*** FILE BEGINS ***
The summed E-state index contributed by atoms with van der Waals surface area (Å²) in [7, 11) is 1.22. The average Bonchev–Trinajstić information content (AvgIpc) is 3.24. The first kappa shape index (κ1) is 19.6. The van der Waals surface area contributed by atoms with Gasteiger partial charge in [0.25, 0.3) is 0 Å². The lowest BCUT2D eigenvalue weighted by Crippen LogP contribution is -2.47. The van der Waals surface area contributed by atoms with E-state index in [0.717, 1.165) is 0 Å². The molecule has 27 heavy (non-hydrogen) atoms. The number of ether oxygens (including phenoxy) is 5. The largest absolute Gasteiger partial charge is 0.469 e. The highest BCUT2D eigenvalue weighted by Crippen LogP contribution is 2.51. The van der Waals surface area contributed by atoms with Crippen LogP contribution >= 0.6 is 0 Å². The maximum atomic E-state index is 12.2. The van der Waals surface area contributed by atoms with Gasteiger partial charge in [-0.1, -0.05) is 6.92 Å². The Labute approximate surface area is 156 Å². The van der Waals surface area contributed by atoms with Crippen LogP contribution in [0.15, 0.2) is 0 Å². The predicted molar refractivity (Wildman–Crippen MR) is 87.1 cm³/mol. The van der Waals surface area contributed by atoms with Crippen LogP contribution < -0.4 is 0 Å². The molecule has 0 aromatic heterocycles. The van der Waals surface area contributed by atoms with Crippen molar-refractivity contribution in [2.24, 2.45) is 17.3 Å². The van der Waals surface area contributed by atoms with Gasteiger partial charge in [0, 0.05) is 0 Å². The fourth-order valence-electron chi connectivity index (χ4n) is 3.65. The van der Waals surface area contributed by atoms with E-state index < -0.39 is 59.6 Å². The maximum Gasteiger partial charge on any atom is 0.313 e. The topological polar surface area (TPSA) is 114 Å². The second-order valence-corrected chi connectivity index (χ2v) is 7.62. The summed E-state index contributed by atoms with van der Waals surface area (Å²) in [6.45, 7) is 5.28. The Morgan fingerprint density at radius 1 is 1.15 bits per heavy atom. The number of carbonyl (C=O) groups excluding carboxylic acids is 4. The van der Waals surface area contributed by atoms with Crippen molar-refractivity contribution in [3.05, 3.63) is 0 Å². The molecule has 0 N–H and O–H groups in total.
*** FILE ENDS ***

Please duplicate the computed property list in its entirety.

The summed E-state index contributed by atoms with van der Waals surface area (Å²) in [7, 11) is 1.22. The average Bonchev–Trinajstić information content (AvgIpc) is 3.24. The first kappa shape index (κ1) is 19.6. The van der Waals surface area contributed by atoms with Gasteiger partial charge in [0.25, 0.3) is 0 Å². The lowest BCUT2D eigenvalue weighted by Crippen LogP contribution is -2.47. The van der Waals surface area contributed by atoms with E-state index in [0.717, 1.165) is 0 Å². The molecule has 27 heavy (non-hydrogen) atoms. The number of ether oxygens (including phenoxy) is 5. The largest absolute Gasteiger partial charge is 0.469 e. The highest BCUT2D eigenvalue weighted by Crippen LogP contribution is 2.51. The van der Waals surface area contributed by atoms with Crippen LogP contribution >= 0.6 is 0 Å². The maximum atomic E-state index is 12.2. The van der Waals surface area contributed by atoms with Gasteiger partial charge in [-0.1, -0.05) is 6.92 Å². The Labute approximate surface area is 156 Å². The van der Waals surface area contributed by atoms with Crippen LogP contribution in [0.15, 0.2) is 0 Å². The predicted molar refractivity (Wildman–Crippen MR) is 87.1 cm³/mol. The van der Waals surface area contributed by atoms with Crippen LogP contribution < -0.4 is 0 Å². The molecule has 0 aromatic heterocycles. The van der Waals surface area contributed by atoms with Crippen molar-refractivity contribution in [2.24, 2.45) is 17.3 Å². The van der Waals surface area contributed by atoms with Gasteiger partial charge in [0, 0.05) is 0 Å². The fourth-order valence-electron chi connectivity index (χ4n) is 3.65. The van der Waals surface area contributed by atoms with E-state index < -0.39 is 59.6 Å². The maximum Gasteiger partial charge on any atom is 0.313 e. The topological polar surface area (TPSA) is 114 Å². The second-order valence-corrected chi connectivity index (χ2v) is 7.62. The summed E-state index contributed by atoms with van der Waals surface area (Å²) in [6.45, 7) is 5.28. The Morgan fingerprint density at radius 1 is 1.15 bits per heavy atom. The number of carbonyl (C=O) groups excluding carboxylic acids is 4. The van der Waals surface area contributed by atoms with Crippen molar-refractivity contribution in [3.05, 3.63) is 0 Å². The molecule has 0 N–H and O–H groups in total.